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Charles Mickle Golf Academy



'Mit Sicherheit Charles Mickle ist einer der besten Golflehrer Europas in der heutigen Zeit'

'Without doubt Charles Mickle is one of the finest and most accomplished golf instructors in Europe'.





During 1744 the committee of the Honorable Company of Edinburgh Golfers drew up the first 13 rules of golf. The purpose of these rules was to allow fair play for the competition of winning the silver golf club which was given to the winner by the City of Edinburgh, over Leith Links. The first winner of the tournament was a Mr. John Rattray who because of the win became the captain of the club.


The rules that were devised were:-

Articles & Laws in Playing at Golf.

1. You must Tee your Ball within a Club's length of the Hole.

2. Your Tee must be upon the Ground.

3. You are not to change the Ball which you Strike off the Tee.

4. You are not to remove Stones, Bones or any Break Club, for the sake of playing your Ball, Except upon the fair Green and that only / within a Club's length of your Ball.

5. If your Ball comes among watter, or any wattery filth, you are at liberty to take out your Ball & bringing it behind the hazard and Teeing it, you may play it with any Club and allow your Adversary a Stroke for so getting out your Ball.

6. If your Balls be found any where touching one another, You are to lift the first Ball, till you play the last.

7. At Holling, you are to play your Ball honestly for the Hole, and not to play upon your Adversary’s Ball, not lying in your way to the Hole.

8. If you should lose your Ball, by it's being taken up, or any other way, you are to go back to the Spot, where you struck last, & drop another Ball, And allow your adversary a Stroke for the misfortune.

9. No man at Holling his Ball, is to be allowed, to mark his way to the Hole with his Club, or anything else.

10. If a Ball be stopp’d by any Person, Horse, Dog or anything else, The Ball so stop’d must be play’d where it lyes.

11. If you draw your Club in Order to Strike, & proceed so far in the Stroke as to be bringing down your Club; If then, your Club shall break, in any way, it is to be Accounted a Stroke.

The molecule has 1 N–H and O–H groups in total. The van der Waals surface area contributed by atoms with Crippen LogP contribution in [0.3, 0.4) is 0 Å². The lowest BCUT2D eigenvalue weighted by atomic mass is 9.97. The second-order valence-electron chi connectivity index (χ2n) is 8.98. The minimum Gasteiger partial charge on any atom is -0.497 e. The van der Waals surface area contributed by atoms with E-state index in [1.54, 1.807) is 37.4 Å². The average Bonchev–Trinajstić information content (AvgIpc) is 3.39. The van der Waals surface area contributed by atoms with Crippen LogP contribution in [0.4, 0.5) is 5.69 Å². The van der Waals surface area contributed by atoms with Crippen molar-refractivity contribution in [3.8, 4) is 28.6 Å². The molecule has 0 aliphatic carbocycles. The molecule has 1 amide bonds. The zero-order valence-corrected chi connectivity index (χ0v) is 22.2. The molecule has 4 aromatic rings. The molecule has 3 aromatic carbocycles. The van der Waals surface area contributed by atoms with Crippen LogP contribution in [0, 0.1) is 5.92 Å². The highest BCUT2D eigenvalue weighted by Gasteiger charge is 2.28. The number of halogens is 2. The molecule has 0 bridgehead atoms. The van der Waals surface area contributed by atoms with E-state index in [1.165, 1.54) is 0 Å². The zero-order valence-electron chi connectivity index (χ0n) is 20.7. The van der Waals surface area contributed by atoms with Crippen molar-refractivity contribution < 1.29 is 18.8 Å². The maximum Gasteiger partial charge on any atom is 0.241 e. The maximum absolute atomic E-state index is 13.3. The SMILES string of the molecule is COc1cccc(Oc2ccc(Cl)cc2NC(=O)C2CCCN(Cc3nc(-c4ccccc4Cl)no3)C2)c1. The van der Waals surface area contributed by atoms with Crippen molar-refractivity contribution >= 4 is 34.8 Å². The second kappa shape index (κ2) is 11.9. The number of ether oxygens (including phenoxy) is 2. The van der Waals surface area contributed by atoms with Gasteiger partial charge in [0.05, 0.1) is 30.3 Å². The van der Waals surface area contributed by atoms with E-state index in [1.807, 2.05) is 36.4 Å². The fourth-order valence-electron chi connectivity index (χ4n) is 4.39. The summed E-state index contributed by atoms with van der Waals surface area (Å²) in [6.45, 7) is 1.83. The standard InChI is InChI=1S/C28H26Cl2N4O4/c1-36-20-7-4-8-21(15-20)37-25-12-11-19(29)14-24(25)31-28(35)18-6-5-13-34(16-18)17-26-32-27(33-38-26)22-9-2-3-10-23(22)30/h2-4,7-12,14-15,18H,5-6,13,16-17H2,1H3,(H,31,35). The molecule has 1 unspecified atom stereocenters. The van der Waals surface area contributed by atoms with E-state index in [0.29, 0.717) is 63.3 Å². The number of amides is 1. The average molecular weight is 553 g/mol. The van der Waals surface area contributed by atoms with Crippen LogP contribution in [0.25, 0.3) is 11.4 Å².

12. He whose Ball lyes farthest from the Hole is obliged to play first.

13. Neither Trench, Ditch or Dyke, made for the preservation of the Links, nor the Scholar's Holes, or the Soldier's Lines, Shall be accounted a Hazard; But the Ball is to be taken out teed /and play’d with any Iron Club.

John Rattray, Capt

In 1754, twenty-two gentlemen formed the Society of St Andrews Golfers whom adopting the code of rules laid down by the Honorable Company of Edinburgh Golfers founded in 1744. Until 1764 the Old Course at St. Andrews had 22 holes which were played by the Society of St Andrews Golfers.

Changes to the Rules of Golf November 2013


The R&A and USGA has released their latest update of 'Decisions on the Rules of Golf'. A total of 87 changes have been made, but four stand out.

The first could be construed as direct response to an incident involving Tiger Woods earlier this year. Woods was assessed a two shot penalty in a PGA tour event when he was deemed to have caused his ball to move when removing a loose impediment. 

While it is not unusual for a player to accidently move his ball and be assessed a penalty. What was unusual was the fact that the ball could only be seen to move when viewed at slow motion on high definition TV camera.  The new decision on the that rule now states: